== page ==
2012 INtroduction to IFS • A Workshop for coaches
This is a recording of a workshop I presented in 2012 at the Midwest Regional International Coaching Federation Conference in Chicago.
If you listen, thanks in advance for your patience with the sound quality. The hotel's foldable walls allowed sound from the other room's presenter to bleed through significantly. I have included my notes for the workshop as well, below. Enjoy!
Welcome to "Got Parts? A Quick, Dynamic Introduction to Internal Family Systems for Coaches." I'm Melissa Sandfort, and I'm a graduate of CTI–the Coaches Training Institute. Who here is a Co-active coach or has studied with CTI? I'm also a graduate of CRR global–the Center for Right Relationship–which trains coaches in Organizational and Relationship Systems Coaching, or ORSC for short. Actually, Marita Fridjon, one of the founders of CRR global, led a breakout session yesterday. Who here has studied with CRR global or went to Marita's breakout session yesterday? I have been studying Internal Family Systems, IFS for short, very intensively for the past 10 years, and I'm an internal family system certified practitioner. Who here has any IFS training or exposure to the IFS model? Does anyone here have voiced dialogue training or experience? Has anyone studied any other types of sub personality work?
There are many models of sub personalities in the coaching world, from CRR global's concept of secret selves, to the Inner Critic course at New Ventures West. What sets IFS apart is that while most coaching schools add sub personality work into their larger curriculum- in IFS, that's all there is. For 25 years, IFS has been one of the pioneers in this field, and has developed what I find to be a very lean, elegant, simple approach to sub personalities, or what IFS calls parts of the personality. I truly believe that parts work or sub personality work is going to become more and more central to the coaching industry, and I think the best proof of that is one of the leaders in our industry-- the Coaches Training Institute–just added a sub personality approach to their new curriculum. They call the captain and crew model. I believe that all coaches deserve to at least have a basic understanding of subpersonalities because I think that's the direction our industry is headed. For those of you who are familiar with sub personality work, I hope this afternoon will deepen and expand your knowledge. For those of you who are new to sub personalities, I hope this afternoon will serve as an intriguing introduction to how IFS approaches them.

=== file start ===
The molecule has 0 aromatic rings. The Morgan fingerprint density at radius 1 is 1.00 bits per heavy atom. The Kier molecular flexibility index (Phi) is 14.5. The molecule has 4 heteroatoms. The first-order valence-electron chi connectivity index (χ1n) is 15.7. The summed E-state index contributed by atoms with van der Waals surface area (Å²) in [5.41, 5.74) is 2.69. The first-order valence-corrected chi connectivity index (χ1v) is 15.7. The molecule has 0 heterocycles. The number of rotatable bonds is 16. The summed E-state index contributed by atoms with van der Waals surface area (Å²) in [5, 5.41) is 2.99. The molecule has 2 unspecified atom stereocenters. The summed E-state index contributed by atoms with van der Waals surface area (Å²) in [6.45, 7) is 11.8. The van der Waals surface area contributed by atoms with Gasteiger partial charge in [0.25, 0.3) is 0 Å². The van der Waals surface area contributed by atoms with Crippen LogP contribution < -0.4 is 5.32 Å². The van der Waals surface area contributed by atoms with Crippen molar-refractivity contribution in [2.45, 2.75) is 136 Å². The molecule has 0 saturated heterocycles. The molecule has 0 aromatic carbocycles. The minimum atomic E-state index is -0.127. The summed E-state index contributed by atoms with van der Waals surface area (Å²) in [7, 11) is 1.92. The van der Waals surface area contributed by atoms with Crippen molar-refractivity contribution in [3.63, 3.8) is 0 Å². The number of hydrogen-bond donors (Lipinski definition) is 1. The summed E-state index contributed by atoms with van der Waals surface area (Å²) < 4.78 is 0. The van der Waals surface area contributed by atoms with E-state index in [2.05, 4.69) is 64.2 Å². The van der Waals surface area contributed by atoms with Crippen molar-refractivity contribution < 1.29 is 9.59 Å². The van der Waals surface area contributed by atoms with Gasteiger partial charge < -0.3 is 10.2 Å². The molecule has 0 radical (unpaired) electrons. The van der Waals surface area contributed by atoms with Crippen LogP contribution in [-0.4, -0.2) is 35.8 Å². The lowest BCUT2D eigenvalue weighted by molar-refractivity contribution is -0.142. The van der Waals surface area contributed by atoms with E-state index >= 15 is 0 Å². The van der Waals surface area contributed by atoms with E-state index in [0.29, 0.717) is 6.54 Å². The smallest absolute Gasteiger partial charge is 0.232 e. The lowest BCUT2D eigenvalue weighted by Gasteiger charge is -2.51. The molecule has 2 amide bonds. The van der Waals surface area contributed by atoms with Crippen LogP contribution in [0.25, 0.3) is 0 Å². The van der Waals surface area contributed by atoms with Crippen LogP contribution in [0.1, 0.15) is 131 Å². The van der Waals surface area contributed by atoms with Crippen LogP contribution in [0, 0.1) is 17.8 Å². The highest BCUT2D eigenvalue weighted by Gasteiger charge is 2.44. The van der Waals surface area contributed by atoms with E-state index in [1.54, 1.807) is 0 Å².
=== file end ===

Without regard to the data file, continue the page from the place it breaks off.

We're going to start with an icebreaker. I'll describe it and then we'll jump up and do it. You're going to find a partner, someone you're interested in getting to know, introduce yourself and begin a getting to know you conversation. You could ask, “What brings you to this workshop?” Or, “What's something exciting you're doing in your life right now?” Or anything else you're interested in learning about them. In the middle of your conversation, I'm going to ding the bells and ask you to just stop where you are and follow my directions. I'm going to lead you in a short experiential exercise that will form the felt sense foundation for what I'll be talking about this afternoon–so there is a reason behind the exercise. After that you will get a chance to finish your conversation with your partner. So I invite you to get up and go find your partner and begin your conversation.